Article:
« Last Edit: 03/15/2009 02:22 PM by Warren Platts »
"Once you have tasted flight, you will forever walk the earth with your eyes turned skyward, for there you have been, and there you will always long to return.”--Leonardo Da Vinci

Offline LegendCJS

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Re: Kessler on the Kessler Syndrome (March 8, 2009)
« Reply #12 on: 03/15/2009 02:26 PM »

But guess what: studies show you don't have to wait on SPS to clean out space.  For the price of one shuttle launch we could build an aiming turret for some of the national ignition source lasers that already exist and start de-orbiting space junk today.  The invested money would also yield advances in power beaming technologies and open up really effective space weapon/ satellite killer opportunities.  So while it would mean "open season" on space weapons and destroying working satellites up there, the space junk laser could clean up after it self just as easily.

There is a whole lot of bunk in that statement

1.  Cost is based on what
2.    ignition source lasers have limited number of firings.  Less than the number of human digits
3.  It can't deorbit HEO junk

If you wouldn't be so quick to jump on ideas that haven't been proven and take a moment to think about it...

1. For one cost is based on this and other scientific or Air-Force studys: 
http://www.au.af.mil/au/awc/awcgate/cst/csat20.pdf
http://sciencelinks.jp/j-east/article/199923/000019992399A0814545.php
http://sciencelinks.jp/j-east/article/199911/000019991199A0322295.php

Also if you don't trust the studies, realize that the technology behind building laser targeting turrets already exists in a highly developed form ala the ABL project.  And I can't imagine that the ground station they need to build for this idea would cost more or be more complicated than something like the Keck Observatory.

2.  Ignition source lasers do have a limited number of firings, but that limit is probably more to do with funding than physics.  In any case you would modify the source laser for less power and more firings in this application.  I was pointing out that building a large enough and powerful enough laser to do the job is something that we already know how to do and have been doing for decades.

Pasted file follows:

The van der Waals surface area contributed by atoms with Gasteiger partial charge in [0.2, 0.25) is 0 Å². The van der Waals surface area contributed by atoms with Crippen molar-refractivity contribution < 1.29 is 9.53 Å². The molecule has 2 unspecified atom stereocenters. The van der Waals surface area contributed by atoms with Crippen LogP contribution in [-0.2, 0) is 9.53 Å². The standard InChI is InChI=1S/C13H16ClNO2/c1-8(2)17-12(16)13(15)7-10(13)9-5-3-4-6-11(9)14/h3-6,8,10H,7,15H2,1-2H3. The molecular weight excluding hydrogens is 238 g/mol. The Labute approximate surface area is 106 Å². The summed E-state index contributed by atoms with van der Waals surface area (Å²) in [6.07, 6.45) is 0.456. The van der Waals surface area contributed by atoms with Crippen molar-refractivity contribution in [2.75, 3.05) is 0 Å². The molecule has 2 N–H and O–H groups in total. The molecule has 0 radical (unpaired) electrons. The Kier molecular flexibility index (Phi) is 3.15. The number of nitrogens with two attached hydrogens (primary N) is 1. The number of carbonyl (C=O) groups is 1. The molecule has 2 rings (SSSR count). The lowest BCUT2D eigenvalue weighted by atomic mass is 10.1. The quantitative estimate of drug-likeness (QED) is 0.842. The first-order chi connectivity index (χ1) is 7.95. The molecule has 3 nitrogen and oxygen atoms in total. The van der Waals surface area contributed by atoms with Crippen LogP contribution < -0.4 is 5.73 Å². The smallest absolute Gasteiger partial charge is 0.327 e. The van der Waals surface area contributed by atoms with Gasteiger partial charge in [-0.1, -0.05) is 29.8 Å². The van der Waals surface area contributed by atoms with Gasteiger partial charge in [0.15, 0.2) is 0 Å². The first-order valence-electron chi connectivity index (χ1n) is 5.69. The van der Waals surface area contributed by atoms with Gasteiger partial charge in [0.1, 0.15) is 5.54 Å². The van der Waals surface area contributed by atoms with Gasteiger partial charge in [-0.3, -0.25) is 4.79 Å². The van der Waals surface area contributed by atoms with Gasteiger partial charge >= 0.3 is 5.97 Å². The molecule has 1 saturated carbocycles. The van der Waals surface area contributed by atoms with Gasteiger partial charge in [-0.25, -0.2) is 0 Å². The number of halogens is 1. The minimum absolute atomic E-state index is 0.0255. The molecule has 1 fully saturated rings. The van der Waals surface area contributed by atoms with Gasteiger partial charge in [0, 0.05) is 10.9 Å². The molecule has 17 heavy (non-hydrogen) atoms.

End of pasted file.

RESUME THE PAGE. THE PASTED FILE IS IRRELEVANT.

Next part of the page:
3.  Anywhere that the laser beam can see, LEO, HEO, ... junk there can be given a change in momentum.  It might take repeated firings on repeated passes, but the junk's orbit can be perturbed.  Its just a technical problem of tracking and targeting.  As others have pointed out, the higher the orbit, the less necessary the debris removal anyway.  The only area that can't be "swept up" is the regions of the Geostationary orbits that are permanently below the horizon of the ground station.
Remember: if we want this whole space thing to work out we have to optimize for cost!

Offline Jim

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Re: Kessler on the Kessler Syndrome (March 8, 2009)
« Reply #13 on: 03/15/2009 09:13 PM »
  For the price of one shuttle launch we could build an

When using the shuttle as comparison, it insinuates a orbital vehicle.  Additionally you reference the ABL, a flight experiment

A ground based laser is discussed on other threads
« Last Edit: 03/15/2009 09:15 PM by Jim »

Offline LegendCJS

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Re: Kessler on the Kessler Syndrome (March 8, 2009)
« Reply #14 on: 03/15/2009 09:27 PM »
  For the price of one shuttle launch we could build an

When using the shuttle as comparison, it insinuates a orbital vehicle.  Additionally you reference the ABL, a flight experiment

A ground based laser is discussed on other threads


If your comments are meant to tell me that I am posting in the wrong thread, then I apologize.  Look at my post count: I'm new around here, and any unspoken rules about what can be discussed where that I may have broken were not broken intentionally.

I thought that since this thread was about space debris, then talking about proposals to counteract space debris was a valid line of conversation.   Especially since the OP seems to imply that space travel is doomed to because of increasing space junk.  I was trying to say that the OP's fears are unfounded, and provided the space debris laser example as justification.

By the way when referencing the "cost" of (insert noun or action here), I "insinuates" a monetary amount.  I don't know what your talking about otherwise. 

The ABL reference was meant to show that the technology to track complicated moving targets from other moving platforms already exists.  The ground station space debris laser will have a similarly difficult task.

EDIT:  Sorry Jim I just realized where you were coming form, I forgot that you posted the original doubts about the laser concept that I posted.  My original post did not make it clear that the laser "aiming turret" was a ground based installation.  I see the source of confusion now.  I would not believe my price numbers either if it was for an orbiting laser aiming turret.
« Last Edit: 03/15/2009 09:50 PM by LegendCJS »
Remember: if we want this whole space thing to work out we have to optimize for cost!